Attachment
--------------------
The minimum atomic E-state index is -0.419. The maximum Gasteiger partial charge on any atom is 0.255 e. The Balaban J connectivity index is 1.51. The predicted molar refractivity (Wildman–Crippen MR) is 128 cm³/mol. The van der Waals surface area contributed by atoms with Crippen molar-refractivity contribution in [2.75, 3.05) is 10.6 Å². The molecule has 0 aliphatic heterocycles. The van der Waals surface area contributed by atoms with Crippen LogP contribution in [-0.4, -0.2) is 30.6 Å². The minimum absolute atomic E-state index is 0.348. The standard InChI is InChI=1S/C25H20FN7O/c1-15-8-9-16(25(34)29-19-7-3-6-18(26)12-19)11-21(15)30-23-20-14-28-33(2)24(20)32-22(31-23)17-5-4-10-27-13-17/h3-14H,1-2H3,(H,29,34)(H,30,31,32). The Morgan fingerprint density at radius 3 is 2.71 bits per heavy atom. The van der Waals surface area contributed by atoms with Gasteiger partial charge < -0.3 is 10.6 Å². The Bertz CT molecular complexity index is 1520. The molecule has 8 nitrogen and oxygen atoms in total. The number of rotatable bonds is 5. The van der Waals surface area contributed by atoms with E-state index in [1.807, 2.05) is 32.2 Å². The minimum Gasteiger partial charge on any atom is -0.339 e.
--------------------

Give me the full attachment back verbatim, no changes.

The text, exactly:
The minimum atomic E-state index is -0.419. The maximum Gasteiger partial charge on any atom is 0.255 e. The Balaban J connectivity index is 1.51. The predicted molar refractivity (Wildman–Crippen MR) is 128 cm³/mol. The van der Waals surface area contributed by atoms with Crippen molar-refractivity contribution in [2.75, 3.05) is 10.6 Å². The molecule has 0 aliphatic heterocycles. The van der Waals surface area contributed by atoms with Crippen LogP contribution in [-0.4, -0.2) is 30.6 Å². The minimum absolute atomic E-state index is 0.348. The standard InChI is InChI=1S/C25H20FN7O/c1-15-8-9-16(25(34)29-19-7-3-6-18(26)12-19)11-21(15)30-23-20-14-28-33(2)24(20)32-22(31-23)17-5-4-10-27-13-17/h3-14H,1-2H3,(H,29,34)(H,30,31,32). The Morgan fingerprint density at radius 3 is 2.71 bits per heavy atom. The van der Waals surface area contributed by atoms with Gasteiger partial charge < -0.3 is 10.6 Å². The Bertz CT molecular complexity index is 1520. The molecule has 8 nitrogen and oxygen atoms in total. The number of rotatable bonds is 5. The van der Waals surface area contributed by atoms with E-state index in [1.807, 2.05) is 32.2 Å². The minimum Gasteiger partial charge on any atom is -0.339 e.